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Speaker Interview: Steve Durbin, Information Security Forum

Speaker Interview: Steve Durbin, Information Security Forum

You will be speaking at the CNI Security conference at SCTX 2019. Can you give us a brief insight into the areas you will be covering in your address?

By 2021 the world will be heavily digitised.  Technology will enable innovative digital business models and society will be critically dependent on technology to function.  This new hyperconnected digital era will create an impression of stability, security and reliability.  However, it will prove to be an illusion that is shattered by new vulnerabilities, relentless attacks and disruptive cyber threats.  This session will provide insight into the threats and associated changes that organisations’ leaders may expect over the coming years and some of the key actions they should consider now.

The conference theme is ‘Developing resilient critical infrastructure in a networked world’. What do you believe are the major challenges in maintaining secure critical infrastructure in today's interconnected world?

Over the coming years a range of damaging threats will materialise.  Vulnerabilities will be shared across interconnected systems; malware attacks will be amplified by superfast networks; and business models using machine learning techniques will become a prime target.  Impacts will reverberate across the digital world with severe consequences for critical infrastructure.  Nation states will exploit this digitisation, thrusting the world into a new digital cold war.

How has the threat landscape evolved over the past few years and in what ways do you expect it to change in the near future?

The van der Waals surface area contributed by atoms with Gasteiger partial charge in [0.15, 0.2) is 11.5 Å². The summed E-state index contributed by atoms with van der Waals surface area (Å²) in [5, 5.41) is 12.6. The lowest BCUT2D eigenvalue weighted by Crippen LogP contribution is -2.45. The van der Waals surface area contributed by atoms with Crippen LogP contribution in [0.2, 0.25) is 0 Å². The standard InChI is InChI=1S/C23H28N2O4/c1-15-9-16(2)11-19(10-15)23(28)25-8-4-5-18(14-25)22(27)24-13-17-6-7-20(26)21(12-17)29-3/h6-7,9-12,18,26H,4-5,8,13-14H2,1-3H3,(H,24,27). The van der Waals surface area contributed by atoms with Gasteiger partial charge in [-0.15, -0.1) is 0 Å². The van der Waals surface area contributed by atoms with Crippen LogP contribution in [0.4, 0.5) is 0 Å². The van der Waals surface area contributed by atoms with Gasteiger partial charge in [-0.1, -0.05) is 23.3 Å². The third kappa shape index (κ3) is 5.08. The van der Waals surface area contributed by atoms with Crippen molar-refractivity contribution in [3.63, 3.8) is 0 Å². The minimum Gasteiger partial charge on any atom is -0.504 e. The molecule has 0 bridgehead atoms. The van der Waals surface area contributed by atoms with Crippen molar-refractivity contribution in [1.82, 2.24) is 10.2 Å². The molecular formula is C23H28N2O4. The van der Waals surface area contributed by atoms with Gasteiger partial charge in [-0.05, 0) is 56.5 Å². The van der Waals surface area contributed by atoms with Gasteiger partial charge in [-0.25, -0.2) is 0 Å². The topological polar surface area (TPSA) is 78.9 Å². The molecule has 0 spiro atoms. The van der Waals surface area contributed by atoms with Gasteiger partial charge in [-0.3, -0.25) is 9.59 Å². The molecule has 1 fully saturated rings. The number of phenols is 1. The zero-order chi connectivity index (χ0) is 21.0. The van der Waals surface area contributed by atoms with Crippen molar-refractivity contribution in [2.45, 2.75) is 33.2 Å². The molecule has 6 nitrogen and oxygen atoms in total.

By 2021 the world will be significantly digitised and connected.  The race to develop the next generation of super-intelligent machines will be in full swing and technology will be intertwined with everyday life.  Coupled with heightened global mistrust and rising geopolitical tensions, this will lead to a cyber threat that is relentless, targeted and disruptive.  The operating environment for all will become increasingly volatile.  Vast webs of intelligent devices, combined with increased speeds, automation and digitisation will create possibilities for businesses and consumers that were previously out of reach.  The internet of things will continue to develop at an astonishing rate, with sensors and cameras embedded into a range of devices across critical infrastructure.  The resulting nexus of complex digital interconnectivity will prove to be a weakness as modern life becomes entirely dependent on connected technologies, amplifying existing dangers and creating new ones.

With regards to your own address, what measures need to be taken by CNI and essential business operators to better secure their services, businesses and facilities against the evolving threat landscape?

In a hyperconnected world, attack surfaces and interdependencies will grow astonishingly quickly.  By understanding and evaluating how these technologies will be leveraged for competitive advantage, organisations may be able to invest in controls to protect against any new threats that they pose.  Organisations must be agile enough to adapt to heightened digital connectivity, ensuring that new security mechanisms are implemented should existing ones prove ineffective.

What can delegates expect to take away from your session?

The session will describe a number of threats driven by global events and major developments that individually and collectively have the potential to cause severe disruption to an organisation’s ability to conduct business.  Digitisation promises much and development of the next generation of technologies will bring significant benefits to business and society.  To survive in the new digital world organisations will have to adapt. To thrive they will need to evolve.  This session will highlight some of those emerging threats and provide guidelines as to how organisations might go about that process of evolution in the face of unprecedented change.

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